Verdict: I gave the city level a spin and it was generally okay. I think there’s a Banjo Kazooie vibe to this. You dash about doing side missions for moons or scavenging it from nooks and crannies like (probably) a hobo’s change cup. I just never found that hook that drew me into whatever gameplay is going on. Although my friend I think had a better time, as he managed to give the brain parasite hat ability a whirl. To attack you throw your hat, and to inflict invasive thoughts via hat form you throw your hat. I asked if there was a way to tell on sight which would die and which would be forced to do your bidding, but he couldn’t explain it besides a vague “I just knew, I mean, Bullet Bill for instance?”.
For a game that looks impressive, played okay but I’m sure others will have a better time than me with, Super Mario Odyssey gets a cautious C+.
Game: Far Cry 5
Format: PC, PS4, and Xbox One
Release Date: 27th February 2018
Far Cry 5 is an open world FPS roamer within an American state now controlled by a fanatical Christian militia, in what feels like a modern-day Waco interpretation. You capture sections by clearing it of militia, work with an NPC buddy (which in the demo I could pick a sniper, I think a gunner or pilot, or the correct option: the dog) and frolic around the redneck lands…
Verdict: …Lands I’m surprised the national guard hasn’t swooped in to rectify. I can’t mentally move past that part: A county gets controlled by fantastical Christians and there is no military presence? Maybe I’d move past it faster if it felt like Ubisoft had moved on from trying to recapture the charismatic-antagonist format Far Cry 3 nailed so beautifully with Vaas. That said, there were signs there is less attention to the antagonist compared to 3 and 4.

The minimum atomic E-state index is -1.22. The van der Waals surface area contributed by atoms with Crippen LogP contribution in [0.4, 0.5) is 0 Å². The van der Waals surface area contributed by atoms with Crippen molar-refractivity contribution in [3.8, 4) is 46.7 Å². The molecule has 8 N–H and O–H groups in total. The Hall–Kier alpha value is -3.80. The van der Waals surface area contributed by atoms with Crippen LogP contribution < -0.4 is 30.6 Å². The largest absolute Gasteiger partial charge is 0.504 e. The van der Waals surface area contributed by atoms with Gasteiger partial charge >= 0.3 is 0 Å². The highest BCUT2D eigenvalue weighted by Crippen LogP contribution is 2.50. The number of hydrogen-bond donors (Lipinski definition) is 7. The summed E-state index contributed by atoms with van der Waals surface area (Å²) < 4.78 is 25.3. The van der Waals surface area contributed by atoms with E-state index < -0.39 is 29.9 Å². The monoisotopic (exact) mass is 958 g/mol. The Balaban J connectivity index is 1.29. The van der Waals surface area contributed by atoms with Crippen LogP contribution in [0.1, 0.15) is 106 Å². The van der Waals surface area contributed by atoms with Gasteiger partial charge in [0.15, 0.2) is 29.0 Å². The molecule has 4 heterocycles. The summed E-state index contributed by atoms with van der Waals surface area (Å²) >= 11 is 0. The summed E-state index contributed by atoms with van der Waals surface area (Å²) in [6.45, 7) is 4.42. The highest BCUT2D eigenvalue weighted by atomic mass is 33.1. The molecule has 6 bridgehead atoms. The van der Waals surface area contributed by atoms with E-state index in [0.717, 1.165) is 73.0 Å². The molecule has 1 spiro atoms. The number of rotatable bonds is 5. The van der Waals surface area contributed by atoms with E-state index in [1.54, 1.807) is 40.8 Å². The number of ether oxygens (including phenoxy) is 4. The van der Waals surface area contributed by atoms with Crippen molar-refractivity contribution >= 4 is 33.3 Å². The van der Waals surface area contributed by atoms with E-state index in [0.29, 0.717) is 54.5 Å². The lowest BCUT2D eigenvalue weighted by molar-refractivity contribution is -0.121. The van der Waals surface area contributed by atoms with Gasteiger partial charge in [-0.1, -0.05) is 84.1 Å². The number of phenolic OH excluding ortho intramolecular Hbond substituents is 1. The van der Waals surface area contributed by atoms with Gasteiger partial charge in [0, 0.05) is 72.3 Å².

That said, the receding of the focus from the antagonist to the gameplay sums up the issue: The gameplay feels stale, unfortunately. Far Cry 5 doesn’t encourage inventive careful plans or wild chance to remove militia from places (e.g. a random tiger walking into a camp and mauling all the soldiers from Far Cry 3), at least so the demo suggests, but just shooting the problems in the face. The buddy system could be good, if past the first shot (as you can give them a target to maul their jugular out upon the gunshot, this might include the sniper/driver buddies too) the game didn’t discourage their use. After all, why point and tell them to fire at someone when you can point and pull the trigger instead? The NPCs can also fight by themselves, even get downed, but with Ubisoft games having a tendency to be a bit on the easy side, the extra help feels like bringing nuclear weapons to a street fight at this point.
So, for a game that was generally okay, it gets an okay grade of C.
Game: Detroit: Become Human
Developer: Quantic Dream
Release Date: 2018
Price: £46.99 (Game)
Core blimey David Cage has a reputation, and I think it was Beyond: Two Souls that dragged his name so deep into the dirt people still consider it a burial. This time he is back with Detroit: Become Human, a cyberpunk stumble-n-prod game about the singularity and androids. You make choices that affect things, use general movements to simulate what you do in the game and it’s all very nice looking. Here’s the verdict after seeing Quantic Dream’s offerings at EGX 2017